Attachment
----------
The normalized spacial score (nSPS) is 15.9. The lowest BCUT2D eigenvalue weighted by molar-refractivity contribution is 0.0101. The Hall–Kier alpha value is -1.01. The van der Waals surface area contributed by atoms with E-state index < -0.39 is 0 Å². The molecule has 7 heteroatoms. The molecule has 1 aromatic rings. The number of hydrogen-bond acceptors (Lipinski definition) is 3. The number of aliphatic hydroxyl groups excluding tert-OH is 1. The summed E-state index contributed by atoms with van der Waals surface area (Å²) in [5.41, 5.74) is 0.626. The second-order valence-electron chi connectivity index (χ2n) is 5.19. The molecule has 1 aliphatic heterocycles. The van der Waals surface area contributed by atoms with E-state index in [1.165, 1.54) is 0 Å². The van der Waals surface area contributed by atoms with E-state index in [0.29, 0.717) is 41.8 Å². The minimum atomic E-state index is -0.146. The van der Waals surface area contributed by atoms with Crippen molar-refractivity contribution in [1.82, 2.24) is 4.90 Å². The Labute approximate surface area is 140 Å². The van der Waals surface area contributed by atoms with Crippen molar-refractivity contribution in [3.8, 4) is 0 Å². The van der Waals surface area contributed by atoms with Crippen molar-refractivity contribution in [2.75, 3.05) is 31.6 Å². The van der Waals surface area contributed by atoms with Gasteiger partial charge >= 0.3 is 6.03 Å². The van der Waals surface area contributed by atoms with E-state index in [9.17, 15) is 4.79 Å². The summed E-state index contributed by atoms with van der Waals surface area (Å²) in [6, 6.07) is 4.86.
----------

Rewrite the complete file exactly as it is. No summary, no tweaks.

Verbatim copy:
The normalized spacial score (nSPS) is 15.9. The lowest BCUT2D eigenvalue weighted by molar-refractivity contribution is 0.0101. The Hall–Kier alpha value is -1.01. The van der Waals surface area contributed by atoms with E-state index < -0.39 is 0 Å². The molecule has 7 heteroatoms. The molecule has 1 aromatic rings. The number of hydrogen-bond acceptors (Lipinski definition) is 3. The number of aliphatic hydroxyl groups excluding tert-OH is 1. The summed E-state index contributed by atoms with van der Waals surface area (Å²) in [5.41, 5.74) is 0.626. The second-order valence-electron chi connectivity index (χ2n) is 5.19. The molecule has 1 aliphatic heterocycles. The van der Waals surface area contributed by atoms with E-state index in [1.165, 1.54) is 0 Å². The van der Waals surface area contributed by atoms with E-state index in [0.29, 0.717) is 41.8 Å². The minimum atomic E-state index is -0.146. The van der Waals surface area contributed by atoms with Crippen molar-refractivity contribution in [1.82, 2.24) is 4.90 Å². The Labute approximate surface area is 140 Å². The van der Waals surface area contributed by atoms with Crippen molar-refractivity contribution in [3.8, 4) is 0 Å². The van der Waals surface area contributed by atoms with Crippen molar-refractivity contribution in [2.75, 3.05) is 31.6 Å². The van der Waals surface area contributed by atoms with Gasteiger partial charge >= 0.3 is 6.03 Å². The van der Waals surface area contributed by atoms with E-state index in [9.17, 15) is 4.79 Å². The summed E-state index contributed by atoms with van der Waals surface area (Å²) in [6, 6.07) is 4.86.